Oops, I slipped a decimal point. I wrote

      If this is what actually happens, the rest of the loans are forgiven, and show up as income on his personal taxes, and this wipes out most of the loss, and he gets a loss of $91.6 million – still big, but a lot, lot smaller.

      That should have been $9.16 million. Painful, but not remotely enough to wipe out earnings for two decades.Report

    • Morat20 in reply to Doctor Jay says:

      I’m going to point out again: There is no way on Earth Trump lost a billion dollars in 1995.

      It didn’t happen. He did not personally lose one billion dollars in a single year.

      Whether he used a loophole, whether he did some fun stuff with debt and off-shore companies, whatever — that one billion he claimed as a personal loss was not, in fact, a personal loss. Legal or not, he made that a “personal loss” through some form of chicanery. That billion dollar loss was either not a billion dollars or it was a billion bucks of someone else’s money.

      A billion dollar deduction in 1995 was “big corporation level”, not “individual”.Report

    • DavidTC in reply to Doctor Jay says:

      I’m glad someone else explained it. I was about to explain it much poorer.

      Donald Trump did not lose a billion dollars *of his own money* in a year.

      Donald Trump probably lost a billion dollars of *mostly other people’s money* in a year. (Possibly more than a year.) and yet thanks to tax laws, could write that off on *his* income taxes.Report

  9. Chip Daniels says:

    I wish were were in a year in which a dry academic discussion of the passive loss carry forward was a thing.

    What has people riled up is not the concept of the passive loss, but the way it is clear that the tax code is a vehicle for special favors for the powerful, where the losses are socialized and the profits privatized.Report

  10. Saul Degraw says:

    Chip has it right. I think you are correct in a letter of the law kind of way but not spirit of the law.

    As far as I know, most sustenance farmers do not have the lavish lifestyle of Donald Trump. They are not buying Brioni suits for thousands of dollars. They are not going around bragging about being ultra-rich business geniuses. This is what makes Trump’s not paying taxes so shocking to many.Report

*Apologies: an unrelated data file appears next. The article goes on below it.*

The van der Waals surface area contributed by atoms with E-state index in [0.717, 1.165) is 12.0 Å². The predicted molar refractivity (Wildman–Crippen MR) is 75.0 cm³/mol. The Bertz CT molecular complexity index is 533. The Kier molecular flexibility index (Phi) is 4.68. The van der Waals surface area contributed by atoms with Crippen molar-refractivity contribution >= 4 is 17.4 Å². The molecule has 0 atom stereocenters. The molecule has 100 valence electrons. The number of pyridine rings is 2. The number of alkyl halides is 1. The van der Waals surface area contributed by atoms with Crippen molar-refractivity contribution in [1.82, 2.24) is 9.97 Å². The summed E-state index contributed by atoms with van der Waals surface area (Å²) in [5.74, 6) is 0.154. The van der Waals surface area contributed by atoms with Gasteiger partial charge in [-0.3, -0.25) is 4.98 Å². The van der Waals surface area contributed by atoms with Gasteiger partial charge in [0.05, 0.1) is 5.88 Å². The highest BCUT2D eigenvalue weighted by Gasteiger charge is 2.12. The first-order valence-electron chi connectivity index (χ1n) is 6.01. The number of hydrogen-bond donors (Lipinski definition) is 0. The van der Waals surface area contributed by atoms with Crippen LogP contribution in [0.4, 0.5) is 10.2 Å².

11. Kazzy says:

    For this to add up, it would require the following…

    Trump had a net worth of $X prior to 1994.
    After 1994, his net worth was $X-$960M.
    Until he pays federal income tax, his net worth would have to be below $X. Otherwise, he’d have earned more than he lost, giving him positive income and requiring him paying income tax.


  12. trizzlor says:

    This is missing the forest for the trees. It’s a commonly held view that people who make it big – especially those who inherited much of their wealth – should help those less fortunate. This isn’t a law but it is an expectation that speaks to a person’s moral character. Trump could have done that through charitable giving, but he has presented *no* such evidence and his Foundation (which is not a charity) is engaged in fraudulent activity. Trump could have done that by running an equitable business – rewarding his employees and doing right by his clients; but there is also abundant evidence that he stiffs people and throws around threats of malicious litigation. At the very least, Trump could have done it by paying a reasonable amount of his income in taxes; but this return (and his subsequent statements) suggests that he’s not doing that either. The point is not that this leak is – in and of itself – unseemly activity. The point is that it removes the last unknown through which he could demonstrate some kind of civic sacrifice.Report